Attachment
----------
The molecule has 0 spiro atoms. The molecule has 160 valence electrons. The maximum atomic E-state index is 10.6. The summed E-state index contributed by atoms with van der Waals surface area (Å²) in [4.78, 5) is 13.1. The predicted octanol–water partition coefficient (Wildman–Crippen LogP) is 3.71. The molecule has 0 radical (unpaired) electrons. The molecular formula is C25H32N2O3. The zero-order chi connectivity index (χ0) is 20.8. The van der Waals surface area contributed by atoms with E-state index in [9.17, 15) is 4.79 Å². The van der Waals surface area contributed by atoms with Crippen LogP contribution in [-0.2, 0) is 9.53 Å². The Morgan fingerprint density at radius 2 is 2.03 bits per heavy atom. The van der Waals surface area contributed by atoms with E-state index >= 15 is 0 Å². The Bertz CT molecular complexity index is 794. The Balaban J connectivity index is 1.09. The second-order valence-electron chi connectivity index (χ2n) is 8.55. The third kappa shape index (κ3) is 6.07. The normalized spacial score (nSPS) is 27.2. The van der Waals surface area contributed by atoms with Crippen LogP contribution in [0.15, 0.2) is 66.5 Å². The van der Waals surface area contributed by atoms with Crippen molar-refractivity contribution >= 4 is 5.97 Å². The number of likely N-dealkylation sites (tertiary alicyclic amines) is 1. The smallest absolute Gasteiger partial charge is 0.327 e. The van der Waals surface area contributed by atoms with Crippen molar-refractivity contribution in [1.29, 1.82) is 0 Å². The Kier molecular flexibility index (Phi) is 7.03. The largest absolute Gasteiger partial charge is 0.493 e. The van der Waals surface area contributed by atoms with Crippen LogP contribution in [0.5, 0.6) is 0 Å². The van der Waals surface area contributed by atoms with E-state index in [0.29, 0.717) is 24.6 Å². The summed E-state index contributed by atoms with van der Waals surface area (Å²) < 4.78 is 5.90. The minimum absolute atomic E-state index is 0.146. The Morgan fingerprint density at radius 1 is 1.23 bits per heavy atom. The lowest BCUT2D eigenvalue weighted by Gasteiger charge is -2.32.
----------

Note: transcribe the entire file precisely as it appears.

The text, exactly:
The molecule has 0 spiro atoms. The molecule has 160 valence electrons. The maximum atomic E-state index is 10.6. The summed E-state index contributed by atoms with van der Waals surface area (Å²) in [4.78, 5) is 13.1. The predicted octanol–water partition coefficient (Wildman–Crippen LogP) is 3.71. The molecule has 0 radical (unpaired) electrons. The molecular formula is C25H32N2O3. The zero-order chi connectivity index (χ0) is 20.8. The van der Waals surface area contributed by atoms with E-state index in [9.17, 15) is 4.79 Å². The van der Waals surface area contributed by atoms with Crippen LogP contribution in [-0.2, 0) is 9.53 Å². The Morgan fingerprint density at radius 2 is 2.03 bits per heavy atom. The van der Waals surface area contributed by atoms with E-state index >= 15 is 0 Å². The Bertz CT molecular complexity index is 794. The Balaban J connectivity index is 1.09. The second-order valence-electron chi connectivity index (χ2n) is 8.55. The third kappa shape index (κ3) is 6.07. The normalized spacial score (nSPS) is 27.2. The van der Waals surface area contributed by atoms with Crippen LogP contribution in [0.15, 0.2) is 66.5 Å². The van der Waals surface area contributed by atoms with Crippen molar-refractivity contribution >= 4 is 5.97 Å². The number of likely N-dealkylation sites (tertiary alicyclic amines) is 1. The smallest absolute Gasteiger partial charge is 0.327 e. The van der Waals surface area contributed by atoms with Crippen molar-refractivity contribution in [1.29, 1.82) is 0 Å². The Kier molecular flexibility index (Phi) is 7.03. The largest absolute Gasteiger partial charge is 0.493 e. The van der Waals surface area contributed by atoms with Crippen LogP contribution in [0.5, 0.6) is 0 Å². The van der Waals surface area contributed by atoms with E-state index in [0.29, 0.717) is 24.6 Å². The summed E-state index contributed by atoms with van der Waals surface area (Å²) < 4.78 is 5.90. The minimum absolute atomic E-state index is 0.146. The Morgan fingerprint density at radius 1 is 1.23 bits per heavy atom. The lowest BCUT2D eigenvalue weighted by Gasteiger charge is -2.32.